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Today in Apple history: Apple II gets its first ‘killer app’


An Apple II with a copy of
An Apple II with a copy of "killer app" VisiCalc, on display at the Museum of Science in Boston.
Photo: Jean-Edouard Babin/Flickr CC

January 2: Today in Apple history: With VisiCalc, the Apple II gets its first killer app January 2, 1979: Entrepreneurs Dan Bricklin and Bob Frankston incorporate their company Software Arts to publish a little program called VisiCalc.

The first spreadsheet software for the Apple II, the $100 VisiCalc ultimately becomes personal computing’s first “killer app.” It helps transform personal computers from “cool to have” toys into “must have” business accessories.

Today in Apple history: Apple’s war with IBM commences


IBM PC 5150: The IBM Personal Computer
This unassuming IBM Personal Computer started the Apple-versus-PC feud.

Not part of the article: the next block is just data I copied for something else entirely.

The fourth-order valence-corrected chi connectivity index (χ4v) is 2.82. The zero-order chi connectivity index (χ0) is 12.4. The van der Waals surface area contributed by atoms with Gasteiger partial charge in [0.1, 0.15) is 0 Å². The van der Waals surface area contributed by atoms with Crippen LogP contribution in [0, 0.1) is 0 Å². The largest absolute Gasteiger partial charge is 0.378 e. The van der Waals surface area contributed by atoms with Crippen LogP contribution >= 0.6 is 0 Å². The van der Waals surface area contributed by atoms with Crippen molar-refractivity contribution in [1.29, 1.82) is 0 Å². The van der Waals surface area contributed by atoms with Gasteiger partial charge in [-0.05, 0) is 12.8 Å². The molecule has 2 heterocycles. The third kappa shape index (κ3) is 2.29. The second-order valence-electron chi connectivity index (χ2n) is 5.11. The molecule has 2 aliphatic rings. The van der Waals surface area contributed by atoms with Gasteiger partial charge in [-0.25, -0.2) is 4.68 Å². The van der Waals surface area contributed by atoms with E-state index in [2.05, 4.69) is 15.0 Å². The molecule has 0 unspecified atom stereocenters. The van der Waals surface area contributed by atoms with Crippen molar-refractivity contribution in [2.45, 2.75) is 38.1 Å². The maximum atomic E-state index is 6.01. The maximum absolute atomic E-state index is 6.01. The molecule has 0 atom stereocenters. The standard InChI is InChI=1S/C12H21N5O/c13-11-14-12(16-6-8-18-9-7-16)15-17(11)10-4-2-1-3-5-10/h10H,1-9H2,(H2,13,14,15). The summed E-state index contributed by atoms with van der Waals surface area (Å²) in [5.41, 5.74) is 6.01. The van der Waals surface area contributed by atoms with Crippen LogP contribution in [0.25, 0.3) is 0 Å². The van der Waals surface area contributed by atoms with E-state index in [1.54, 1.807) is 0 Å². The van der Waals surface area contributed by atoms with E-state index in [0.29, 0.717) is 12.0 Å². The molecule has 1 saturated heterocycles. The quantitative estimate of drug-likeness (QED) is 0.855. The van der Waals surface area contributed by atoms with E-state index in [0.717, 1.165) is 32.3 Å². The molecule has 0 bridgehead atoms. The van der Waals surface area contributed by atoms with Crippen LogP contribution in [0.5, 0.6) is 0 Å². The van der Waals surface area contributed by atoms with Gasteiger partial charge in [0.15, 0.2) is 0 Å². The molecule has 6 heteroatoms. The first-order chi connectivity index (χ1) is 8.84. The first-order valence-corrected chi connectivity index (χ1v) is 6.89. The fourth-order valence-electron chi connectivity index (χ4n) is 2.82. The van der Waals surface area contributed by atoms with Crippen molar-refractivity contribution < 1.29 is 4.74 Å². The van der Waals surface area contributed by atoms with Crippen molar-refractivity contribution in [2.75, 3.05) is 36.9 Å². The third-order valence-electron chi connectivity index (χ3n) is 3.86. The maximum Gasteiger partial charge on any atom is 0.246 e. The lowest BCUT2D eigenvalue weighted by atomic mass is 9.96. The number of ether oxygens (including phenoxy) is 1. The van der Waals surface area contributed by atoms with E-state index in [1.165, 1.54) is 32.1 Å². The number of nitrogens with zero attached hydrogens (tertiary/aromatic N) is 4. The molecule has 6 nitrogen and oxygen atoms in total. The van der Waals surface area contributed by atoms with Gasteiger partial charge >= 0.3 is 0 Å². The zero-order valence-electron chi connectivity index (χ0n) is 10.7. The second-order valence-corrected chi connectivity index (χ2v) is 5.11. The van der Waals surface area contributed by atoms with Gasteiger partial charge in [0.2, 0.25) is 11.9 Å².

Photo: Boffy B/Wikipedia CC

August 12: Today in Apple history: Apple's war with IBM commences with IBM Personal Computer launch August 12, 1981: The launch of the IBM Personal Computer ignites a long-running Apple-versus-PC rivalry.

Secure in the Apple II’s technical superiority over the new PC, Apple welcomes International Business Machines to the personal computing party in a full-page ad in the pages of The Wall Street Journal. Things won’t stay positive for long.

Today in Apple history: The first Apple II ships


file photo of Apple II
Via Wikipedia, CC-licensed, thanks Rama
Photo: Rama

June 10 Today in Apple history: The first Apple II computer ships June 10, 1977: Apple Computer Inc. ships its first Apple II computer.

A hulking beige mammoth with 4KB of RAM (upgradeable to a whopping 48KB), the Apple II was the computer that defined Apple for a generation of fans. Retailing at $1,298, it cost the equivalent of a handful of MacBook Pros today  — even though it seemed a total bargain at the time.